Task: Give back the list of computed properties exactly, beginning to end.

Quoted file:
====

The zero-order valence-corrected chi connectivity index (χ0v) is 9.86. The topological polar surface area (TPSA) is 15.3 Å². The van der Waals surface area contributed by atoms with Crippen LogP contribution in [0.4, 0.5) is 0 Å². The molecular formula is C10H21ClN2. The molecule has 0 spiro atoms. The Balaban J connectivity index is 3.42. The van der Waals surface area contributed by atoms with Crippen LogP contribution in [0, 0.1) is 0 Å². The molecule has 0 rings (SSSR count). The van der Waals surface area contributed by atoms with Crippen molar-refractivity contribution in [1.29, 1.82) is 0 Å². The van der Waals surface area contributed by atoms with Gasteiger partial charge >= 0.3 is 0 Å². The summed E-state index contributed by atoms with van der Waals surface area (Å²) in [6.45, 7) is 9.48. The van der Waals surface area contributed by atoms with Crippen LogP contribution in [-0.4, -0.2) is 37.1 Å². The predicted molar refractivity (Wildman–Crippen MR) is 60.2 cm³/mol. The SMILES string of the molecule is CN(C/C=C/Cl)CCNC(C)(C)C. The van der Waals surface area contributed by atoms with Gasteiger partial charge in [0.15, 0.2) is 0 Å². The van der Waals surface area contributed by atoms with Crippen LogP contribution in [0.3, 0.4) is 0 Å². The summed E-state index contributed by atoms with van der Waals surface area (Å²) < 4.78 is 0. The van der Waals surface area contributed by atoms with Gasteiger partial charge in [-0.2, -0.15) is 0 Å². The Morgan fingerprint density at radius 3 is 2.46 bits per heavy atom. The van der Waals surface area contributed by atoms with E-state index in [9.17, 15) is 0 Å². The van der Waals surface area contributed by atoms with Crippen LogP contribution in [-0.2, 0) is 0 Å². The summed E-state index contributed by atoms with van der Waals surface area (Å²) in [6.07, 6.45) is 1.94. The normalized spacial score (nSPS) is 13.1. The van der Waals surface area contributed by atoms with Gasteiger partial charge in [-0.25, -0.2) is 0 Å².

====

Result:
The zero-order valence-corrected chi connectivity index (χ0v) is 9.86. The topological polar surface area (TPSA) is 15.3 Å². The van der Waals surface area contributed by atoms with Crippen LogP contribution in [0.4, 0.5) is 0 Å². The molecular formula is C10H21ClN2. The molecule has 0 spiro atoms. The Balaban J connectivity index is 3.42. The van der Waals surface area contributed by atoms with Crippen LogP contribution in [0, 0.1) is 0 Å². The molecule has 0 rings (SSSR count). The van der Waals surface area contributed by atoms with Crippen molar-refractivity contribution in [1.29, 1.82) is 0 Å². The van der Waals surface area contributed by atoms with Gasteiger partial charge >= 0.3 is 0 Å². The summed E-state index contributed by atoms with van der Waals surface area (Å²) in [6.45, 7) is 9.48. The van der Waals surface area contributed by atoms with Crippen LogP contribution in [-0.4, -0.2) is 37.1 Å². The predicted molar refractivity (Wildman–Crippen MR) is 60.2 cm³/mol. The SMILES string of the molecule is CN(C/C=C/Cl)CCNC(C)(C)C. The van der Waals surface area contributed by atoms with Gasteiger partial charge in [0.15, 0.2) is 0 Å². The van der Waals surface area contributed by atoms with Crippen LogP contribution in [0.3, 0.4) is 0 Å². The summed E-state index contributed by atoms with van der Waals surface area (Å²) < 4.78 is 0. The van der Waals surface area contributed by atoms with Gasteiger partial charge in [-0.2, -0.15) is 0 Å². The Morgan fingerprint density at radius 3 is 2.46 bits per heavy atom. The van der Waals surface area contributed by atoms with E-state index in [9.17, 15) is 0 Å². The van der Waals surface area contributed by atoms with Crippen LogP contribution in [-0.2, 0) is 0 Å². The summed E-state index contributed by atoms with van der Waals surface area (Å²) in [6.07, 6.45) is 1.94. The normalized spacial score (nSPS) is 13.1. The van der Waals surface area contributed by atoms with Gasteiger partial charge in [-0.25, -0.2) is 0 Å².